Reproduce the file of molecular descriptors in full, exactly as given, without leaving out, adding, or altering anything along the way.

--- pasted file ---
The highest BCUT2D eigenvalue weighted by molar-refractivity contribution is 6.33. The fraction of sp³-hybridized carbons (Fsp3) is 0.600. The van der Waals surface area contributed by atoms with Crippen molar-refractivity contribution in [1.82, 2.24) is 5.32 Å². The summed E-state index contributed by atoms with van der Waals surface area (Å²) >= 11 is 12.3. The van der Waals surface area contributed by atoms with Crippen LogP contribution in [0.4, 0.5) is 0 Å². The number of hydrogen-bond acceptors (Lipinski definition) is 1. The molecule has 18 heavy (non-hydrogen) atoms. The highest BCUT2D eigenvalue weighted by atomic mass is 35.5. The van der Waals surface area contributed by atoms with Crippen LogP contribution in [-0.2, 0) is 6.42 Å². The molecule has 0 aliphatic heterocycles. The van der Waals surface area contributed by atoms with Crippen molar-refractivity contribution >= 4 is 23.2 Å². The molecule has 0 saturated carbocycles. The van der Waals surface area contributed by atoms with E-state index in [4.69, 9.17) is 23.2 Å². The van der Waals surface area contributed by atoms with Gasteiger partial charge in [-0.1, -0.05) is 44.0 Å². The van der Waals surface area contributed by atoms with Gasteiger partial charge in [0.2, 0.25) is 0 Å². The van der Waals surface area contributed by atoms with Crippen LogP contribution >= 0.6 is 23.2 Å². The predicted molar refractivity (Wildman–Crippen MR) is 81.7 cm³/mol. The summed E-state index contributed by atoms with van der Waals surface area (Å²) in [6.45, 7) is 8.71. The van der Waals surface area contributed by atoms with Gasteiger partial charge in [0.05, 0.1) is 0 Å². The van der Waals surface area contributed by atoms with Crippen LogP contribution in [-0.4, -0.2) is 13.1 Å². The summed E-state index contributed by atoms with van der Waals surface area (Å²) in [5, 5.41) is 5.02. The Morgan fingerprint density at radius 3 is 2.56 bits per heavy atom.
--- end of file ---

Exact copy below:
The highest BCUT2D eigenvalue weighted by molar-refractivity contribution is 6.33. The fraction of sp³-hybridized carbons (Fsp3) is 0.600. The van der Waals surface area contributed by atoms with Crippen molar-refractivity contribution in [1.82, 2.24) is 5.32 Å². The summed E-state index contributed by atoms with van der Waals surface area (Å²) >= 11 is 12.3. The van der Waals surface area contributed by atoms with Crippen LogP contribution in [0.4, 0.5) is 0 Å². The number of hydrogen-bond acceptors (Lipinski definition) is 1. The molecule has 18 heavy (non-hydrogen) atoms. The highest BCUT2D eigenvalue weighted by atomic mass is 35.5. The van der Waals surface area contributed by atoms with Crippen LogP contribution in [-0.2, 0) is 6.42 Å². The molecule has 0 aliphatic heterocycles. The van der Waals surface area contributed by atoms with Crippen molar-refractivity contribution >= 4 is 23.2 Å². The molecule has 0 saturated carbocycles. The van der Waals surface area contributed by atoms with E-state index in [4.69, 9.17) is 23.2 Å². The van der Waals surface area contributed by atoms with Gasteiger partial charge in [-0.1, -0.05) is 44.0 Å². The van der Waals surface area contributed by atoms with Gasteiger partial charge in [0.2, 0.25) is 0 Å². The van der Waals surface area contributed by atoms with Crippen LogP contribution >= 0.6 is 23.2 Å². The predicted molar refractivity (Wildman–Crippen MR) is 81.7 cm³/mol. The summed E-state index contributed by atoms with van der Waals surface area (Å²) in [6.45, 7) is 8.71. The van der Waals surface area contributed by atoms with Gasteiger partial charge in [0.05, 0.1) is 0 Å². The van der Waals surface area contributed by atoms with Crippen LogP contribution in [-0.4, -0.2) is 13.1 Å². The summed E-state index contributed by atoms with van der Waals surface area (Å²) in [5, 5.41) is 5.02. The Morgan fingerprint density at radius 3 is 2.56 bits per heavy atom.